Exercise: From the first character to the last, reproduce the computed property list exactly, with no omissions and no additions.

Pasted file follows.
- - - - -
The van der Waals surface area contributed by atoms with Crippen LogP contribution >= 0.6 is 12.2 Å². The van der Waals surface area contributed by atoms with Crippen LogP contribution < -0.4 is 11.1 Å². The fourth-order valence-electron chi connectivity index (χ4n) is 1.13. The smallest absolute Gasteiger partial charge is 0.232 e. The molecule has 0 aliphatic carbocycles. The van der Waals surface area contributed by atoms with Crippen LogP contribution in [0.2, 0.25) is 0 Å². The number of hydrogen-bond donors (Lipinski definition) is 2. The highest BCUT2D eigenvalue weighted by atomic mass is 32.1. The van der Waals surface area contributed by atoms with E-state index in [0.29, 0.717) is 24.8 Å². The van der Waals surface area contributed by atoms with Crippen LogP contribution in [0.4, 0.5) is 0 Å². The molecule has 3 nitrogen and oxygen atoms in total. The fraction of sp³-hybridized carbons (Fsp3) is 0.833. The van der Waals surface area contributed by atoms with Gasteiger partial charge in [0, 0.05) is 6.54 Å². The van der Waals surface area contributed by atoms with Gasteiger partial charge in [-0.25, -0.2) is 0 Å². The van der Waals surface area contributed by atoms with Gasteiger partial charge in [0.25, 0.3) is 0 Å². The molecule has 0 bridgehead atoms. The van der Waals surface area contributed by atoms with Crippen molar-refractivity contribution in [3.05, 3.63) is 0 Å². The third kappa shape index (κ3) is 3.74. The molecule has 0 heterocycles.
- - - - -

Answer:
The van der Waals surface area contributed by atoms with Crippen LogP contribution >= 0.6 is 12.2 Å². The van der Waals surface area contributed by atoms with Crippen LogP contribution < -0.4 is 11.1 Å². The fourth-order valence-electron chi connectivity index (χ4n) is 1.13. The smallest absolute Gasteiger partial charge is 0.232 e. The molecule has 0 aliphatic carbocycles. The van der Waals surface area contributed by atoms with Crippen LogP contribution in [0.2, 0.25) is 0 Å². The number of hydrogen-bond donors (Lipinski definition) is 2. The highest BCUT2D eigenvalue weighted by atomic mass is 32.1. The van der Waals surface area contributed by atoms with E-state index in [0.29, 0.717) is 24.8 Å². The van der Waals surface area contributed by atoms with Crippen LogP contribution in [0.4, 0.5) is 0 Å². The molecule has 3 nitrogen and oxygen atoms in total. The fraction of sp³-hybridized carbons (Fsp3) is 0.833. The van der Waals surface area contributed by atoms with Gasteiger partial charge in [0, 0.05) is 6.54 Å². The van der Waals surface area contributed by atoms with Gasteiger partial charge in [-0.25, -0.2) is 0 Å². The van der Waals surface area contributed by atoms with Gasteiger partial charge in [0.25, 0.3) is 0 Å². The molecule has 0 bridgehead atoms. The van der Waals surface area contributed by atoms with Crippen molar-refractivity contribution in [3.05, 3.63) is 0 Å². The third kappa shape index (κ3) is 3.74. The molecule has 0 heterocycles.